The Ancient History Behind Freeze-Dried Astronaut Ice Cream

The Ancient History Behind Freeze-Dried Astronaut Ice Cream

May 13, 2021

The Ancient History Behind Freeze-Dried Astronaut Ice Cream

Are you ready? Because we're about to blow your minds'. While it seems that the freeze-drying process is a modern way of processing food -- it's actually an  ancient method that has been around for centuries! Yep, freeze-drying has been around way before Astronaut Ice Cream was being created for Astronauts to take to space. 

How Modern Freeze-Drying Works

NASA invented the modern technology to freeze-dry food in preparation for the long duration Apollo missions. This modern technology is how we make our Astronaut Foods snacks today! Here's how it works: a vacuum pump lowers the pressure to almost zero, which causes the frozen water in the ice cream to start to evaporate—without melting. Heat from the light helps this process along. As the water vapor enters the second flask, it freezes. Eventually you end up with freezing cold, bone-dry Astronaut Ice Cream! Yum!

So, freeze-drying at it's most basic level, involves using very low pressure, extreme cold and gentle heat to remove solid water (ice) out of a frozen food without melting the food first. 

How Ancient Freeze-Drying Practices Work

Interestingly, the Aymara -- people in Bolivia's high Andes -- figured out how to freeze-dry potatoes without pumps or pipes or a freezer. For centuries, they have eaten freeze-dried potatoes, all by taking advantage of freezing mountain temperatures and a baking sun to prepare the local staple called “chuno.” Chuno (‘CHOON-yo’) means “wrinkled” in Aymara. This method of preparing potatoes has not changed since it's invention more than 1,500 years ago.

In an excerpt from book Ingredients: The Strange Chemistry of What We Put In Us and On Us, author and chemist George Zaidan, explains how the Aymara people pioneered in the process of freeze-drying food for unlimited storage and to rid poisons from their food.

  1. Get some wild toxic potatoes.
  2. Freeze the potatoes by leaving them outside overnight at high altitude.
  3. Trample the frozen-solid potatoes like a French winemaker tramples grapes.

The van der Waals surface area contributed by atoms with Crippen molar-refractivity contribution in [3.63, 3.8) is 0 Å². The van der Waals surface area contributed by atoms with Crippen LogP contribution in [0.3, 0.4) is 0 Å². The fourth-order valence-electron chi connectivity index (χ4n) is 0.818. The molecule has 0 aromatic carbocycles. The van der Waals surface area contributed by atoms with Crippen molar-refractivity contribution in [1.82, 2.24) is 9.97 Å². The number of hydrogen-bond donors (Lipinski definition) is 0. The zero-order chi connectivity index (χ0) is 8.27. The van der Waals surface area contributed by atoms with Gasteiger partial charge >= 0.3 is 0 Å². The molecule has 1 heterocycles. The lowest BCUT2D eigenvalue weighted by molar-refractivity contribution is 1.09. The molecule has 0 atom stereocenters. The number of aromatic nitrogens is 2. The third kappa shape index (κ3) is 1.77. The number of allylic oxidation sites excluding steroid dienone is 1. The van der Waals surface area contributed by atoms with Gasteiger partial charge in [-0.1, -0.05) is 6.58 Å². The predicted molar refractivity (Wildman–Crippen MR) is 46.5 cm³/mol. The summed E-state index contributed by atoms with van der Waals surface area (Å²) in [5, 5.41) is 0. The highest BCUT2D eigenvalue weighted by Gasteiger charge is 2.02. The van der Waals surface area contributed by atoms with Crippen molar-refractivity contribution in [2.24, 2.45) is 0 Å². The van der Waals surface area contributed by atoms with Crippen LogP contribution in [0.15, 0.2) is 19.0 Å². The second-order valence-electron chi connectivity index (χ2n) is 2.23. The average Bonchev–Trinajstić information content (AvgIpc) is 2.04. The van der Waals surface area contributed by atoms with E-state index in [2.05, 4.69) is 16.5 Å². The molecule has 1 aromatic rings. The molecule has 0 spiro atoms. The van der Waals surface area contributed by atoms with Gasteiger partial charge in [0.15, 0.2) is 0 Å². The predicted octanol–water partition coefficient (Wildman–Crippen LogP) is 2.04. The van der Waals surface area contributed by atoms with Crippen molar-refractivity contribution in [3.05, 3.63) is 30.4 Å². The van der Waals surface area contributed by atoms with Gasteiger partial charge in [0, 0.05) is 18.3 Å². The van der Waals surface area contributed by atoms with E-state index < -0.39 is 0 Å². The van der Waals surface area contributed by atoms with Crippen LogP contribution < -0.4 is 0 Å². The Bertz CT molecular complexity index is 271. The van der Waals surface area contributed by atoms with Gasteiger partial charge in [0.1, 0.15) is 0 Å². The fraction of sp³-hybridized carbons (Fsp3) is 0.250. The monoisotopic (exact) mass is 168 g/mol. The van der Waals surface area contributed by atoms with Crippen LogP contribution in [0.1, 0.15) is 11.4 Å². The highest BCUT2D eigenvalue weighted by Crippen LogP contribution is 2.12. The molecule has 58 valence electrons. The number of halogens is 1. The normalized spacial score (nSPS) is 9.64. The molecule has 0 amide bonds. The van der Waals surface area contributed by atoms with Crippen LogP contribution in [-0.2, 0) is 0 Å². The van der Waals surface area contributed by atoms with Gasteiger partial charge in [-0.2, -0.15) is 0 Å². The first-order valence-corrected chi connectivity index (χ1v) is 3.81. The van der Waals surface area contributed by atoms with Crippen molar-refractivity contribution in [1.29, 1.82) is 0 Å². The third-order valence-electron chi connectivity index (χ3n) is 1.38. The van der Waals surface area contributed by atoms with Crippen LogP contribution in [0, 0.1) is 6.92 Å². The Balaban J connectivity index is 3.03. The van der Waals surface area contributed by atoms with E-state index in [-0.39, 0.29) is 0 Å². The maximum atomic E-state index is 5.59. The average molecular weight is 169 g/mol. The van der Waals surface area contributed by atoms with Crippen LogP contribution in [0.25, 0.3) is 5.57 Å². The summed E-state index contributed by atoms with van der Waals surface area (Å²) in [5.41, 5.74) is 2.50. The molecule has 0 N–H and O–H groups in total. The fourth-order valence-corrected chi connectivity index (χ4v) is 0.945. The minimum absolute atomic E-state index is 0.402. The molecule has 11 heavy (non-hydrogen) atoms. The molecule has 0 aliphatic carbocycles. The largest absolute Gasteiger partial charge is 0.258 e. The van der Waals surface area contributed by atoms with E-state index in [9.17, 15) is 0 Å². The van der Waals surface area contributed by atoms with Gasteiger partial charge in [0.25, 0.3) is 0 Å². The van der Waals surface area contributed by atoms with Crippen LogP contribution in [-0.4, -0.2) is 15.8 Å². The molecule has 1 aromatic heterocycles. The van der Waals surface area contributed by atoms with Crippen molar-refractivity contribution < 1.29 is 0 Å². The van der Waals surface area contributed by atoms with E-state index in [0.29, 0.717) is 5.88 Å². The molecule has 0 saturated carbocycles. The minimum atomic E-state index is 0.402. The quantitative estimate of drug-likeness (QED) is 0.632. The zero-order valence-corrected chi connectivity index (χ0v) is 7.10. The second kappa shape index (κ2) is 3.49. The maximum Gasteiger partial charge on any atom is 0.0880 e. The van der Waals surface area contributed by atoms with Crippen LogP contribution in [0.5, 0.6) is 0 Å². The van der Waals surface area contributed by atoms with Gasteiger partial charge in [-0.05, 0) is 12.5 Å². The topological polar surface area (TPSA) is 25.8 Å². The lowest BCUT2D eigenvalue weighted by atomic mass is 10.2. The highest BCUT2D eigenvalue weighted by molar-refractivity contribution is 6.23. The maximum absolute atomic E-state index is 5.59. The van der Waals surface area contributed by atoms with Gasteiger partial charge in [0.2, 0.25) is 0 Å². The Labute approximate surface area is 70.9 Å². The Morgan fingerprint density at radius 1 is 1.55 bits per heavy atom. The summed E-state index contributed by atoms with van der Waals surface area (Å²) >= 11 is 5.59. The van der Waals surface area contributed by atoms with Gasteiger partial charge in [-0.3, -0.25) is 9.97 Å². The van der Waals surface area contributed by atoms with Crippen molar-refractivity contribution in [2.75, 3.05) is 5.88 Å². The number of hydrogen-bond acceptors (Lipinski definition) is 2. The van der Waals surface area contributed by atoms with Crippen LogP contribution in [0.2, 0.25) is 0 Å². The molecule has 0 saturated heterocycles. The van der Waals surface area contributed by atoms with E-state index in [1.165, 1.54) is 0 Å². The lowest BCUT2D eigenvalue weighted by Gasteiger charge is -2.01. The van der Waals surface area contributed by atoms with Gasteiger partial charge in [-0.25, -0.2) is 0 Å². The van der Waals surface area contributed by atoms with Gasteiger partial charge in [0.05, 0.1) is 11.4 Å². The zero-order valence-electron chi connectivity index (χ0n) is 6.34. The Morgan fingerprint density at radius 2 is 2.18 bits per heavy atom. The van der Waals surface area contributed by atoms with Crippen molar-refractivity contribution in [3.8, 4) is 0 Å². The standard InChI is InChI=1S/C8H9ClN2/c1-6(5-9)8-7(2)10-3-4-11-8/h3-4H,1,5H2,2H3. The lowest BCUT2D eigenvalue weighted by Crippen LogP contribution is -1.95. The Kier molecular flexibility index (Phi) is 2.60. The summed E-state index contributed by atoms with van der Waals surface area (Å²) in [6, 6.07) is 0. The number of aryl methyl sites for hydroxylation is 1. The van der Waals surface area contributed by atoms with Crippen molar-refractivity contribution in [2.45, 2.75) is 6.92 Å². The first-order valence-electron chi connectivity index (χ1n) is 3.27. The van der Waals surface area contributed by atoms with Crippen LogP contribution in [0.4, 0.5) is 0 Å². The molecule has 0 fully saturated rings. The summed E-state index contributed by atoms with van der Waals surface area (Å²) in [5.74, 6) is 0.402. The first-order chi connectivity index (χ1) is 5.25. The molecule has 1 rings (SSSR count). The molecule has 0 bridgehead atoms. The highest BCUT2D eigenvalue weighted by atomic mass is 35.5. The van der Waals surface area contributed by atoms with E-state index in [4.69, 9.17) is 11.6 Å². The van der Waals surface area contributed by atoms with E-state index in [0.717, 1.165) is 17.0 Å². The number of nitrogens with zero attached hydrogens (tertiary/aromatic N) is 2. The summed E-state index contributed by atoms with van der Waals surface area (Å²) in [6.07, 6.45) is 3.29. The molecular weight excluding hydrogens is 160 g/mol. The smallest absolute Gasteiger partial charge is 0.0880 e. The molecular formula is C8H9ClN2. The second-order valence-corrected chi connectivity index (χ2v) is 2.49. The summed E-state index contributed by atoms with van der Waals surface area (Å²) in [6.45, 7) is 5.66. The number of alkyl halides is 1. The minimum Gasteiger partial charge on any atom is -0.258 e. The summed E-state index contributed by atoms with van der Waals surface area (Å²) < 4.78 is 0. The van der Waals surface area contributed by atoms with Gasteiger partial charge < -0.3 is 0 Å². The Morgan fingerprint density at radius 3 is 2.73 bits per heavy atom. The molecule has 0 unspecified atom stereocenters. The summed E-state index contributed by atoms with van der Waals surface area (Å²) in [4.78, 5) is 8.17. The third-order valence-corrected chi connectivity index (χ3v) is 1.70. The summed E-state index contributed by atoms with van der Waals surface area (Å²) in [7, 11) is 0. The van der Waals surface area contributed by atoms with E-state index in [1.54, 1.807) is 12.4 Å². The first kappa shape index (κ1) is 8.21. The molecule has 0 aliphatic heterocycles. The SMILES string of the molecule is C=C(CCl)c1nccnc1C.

4. Put the trampled potatoes in a loose wicker basket, put the basket in a stream or creek, and leave for a few weeks. 
  5. Put the potatoes on your front doorstep and let them freeze overnight and dry out in the daytime, squeezing occasionally, then leave for another few weeks. 
  6. Y voila! Freeze-dried potatoes. "

Uncanny Similarities 

What's shocking is how similar the Aymara's ancient method of freeze-drying is to that of modern-day techniques. The difference is how the Aymara use their natural environment of high altitude, low pressure and the sun to get the freeze-drying job done. 

In fact, their method of freeze-drying is quite sophisticated, as their trampling of potatoes and leaving them in running water, rids the wild tubers of about 97% of their toxins. This means the Aymara are left with food that is not only edible, but is storable for up to twenty years. Quick carbohydrates available at all times? Now, that's an incredible famine-proof, survival technique if you ask us!

Giving Credit Where Credit Is Due

We'd love to say that Astronaut Ice Cream was one of the first foods to be freeze-dried, but it turns out that wild potatoes get to claim that title. So, while we're glad that NASA created the modern technology to make it possible to freeze-dry food in mass quantities, NASA did not invent the art form of freeze-drying. No, the innovative credit goes to the Aymara people, for a process that now let's us freeze-dry just about anything-- including our beloved Astronaut Ice Cream

 



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